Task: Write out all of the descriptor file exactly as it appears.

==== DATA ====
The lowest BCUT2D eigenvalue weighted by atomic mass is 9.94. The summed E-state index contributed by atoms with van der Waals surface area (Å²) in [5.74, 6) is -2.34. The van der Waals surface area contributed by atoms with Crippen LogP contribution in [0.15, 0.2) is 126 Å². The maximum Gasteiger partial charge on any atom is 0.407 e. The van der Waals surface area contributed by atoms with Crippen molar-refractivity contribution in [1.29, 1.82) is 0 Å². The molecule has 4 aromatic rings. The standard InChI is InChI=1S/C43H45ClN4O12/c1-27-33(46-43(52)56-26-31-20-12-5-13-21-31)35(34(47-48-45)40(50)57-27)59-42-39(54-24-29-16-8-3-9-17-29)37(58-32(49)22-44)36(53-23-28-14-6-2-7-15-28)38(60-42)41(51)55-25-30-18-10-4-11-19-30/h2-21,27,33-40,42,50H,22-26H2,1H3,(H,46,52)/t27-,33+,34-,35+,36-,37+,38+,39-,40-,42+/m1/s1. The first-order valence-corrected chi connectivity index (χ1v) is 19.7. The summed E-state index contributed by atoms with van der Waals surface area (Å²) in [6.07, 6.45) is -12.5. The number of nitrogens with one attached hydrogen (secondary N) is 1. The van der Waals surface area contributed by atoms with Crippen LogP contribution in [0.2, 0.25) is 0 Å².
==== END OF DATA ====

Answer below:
The lowest BCUT2D eigenvalue weighted by atomic mass is 9.94. The summed E-state index contributed by atoms with van der Waals surface area (Å²) in [5.74, 6) is -2.34. The van der Waals surface area contributed by atoms with Crippen LogP contribution in [0.15, 0.2) is 126 Å². The maximum Gasteiger partial charge on any atom is 0.407 e. The van der Waals surface area contributed by atoms with Crippen molar-refractivity contribution in [1.29, 1.82) is 0 Å². The molecule has 4 aromatic rings. The standard InChI is InChI=1S/C43H45ClN4O12/c1-27-33(46-43(52)56-26-31-20-12-5-13-21-31)35(34(47-48-45)40(50)57-27)59-42-39(54-24-29-16-8-3-9-17-29)37(58-32(49)22-44)36(53-23-28-14-6-2-7-15-28)38(60-42)41(51)55-25-30-18-10-4-11-19-30/h2-21,27,33-40,42,50H,22-26H2,1H3,(H,46,52)/t27-,33+,34-,35+,36-,37+,38+,39-,40-,42+/m1/s1. The first-order valence-corrected chi connectivity index (χ1v) is 19.7. The summed E-state index contributed by atoms with van der Waals surface area (Å²) in [6.07, 6.45) is -12.5. The number of nitrogens with one attached hydrogen (secondary N) is 1. The van der Waals surface area contributed by atoms with Crippen LogP contribution in [0.2, 0.25) is 0 Å².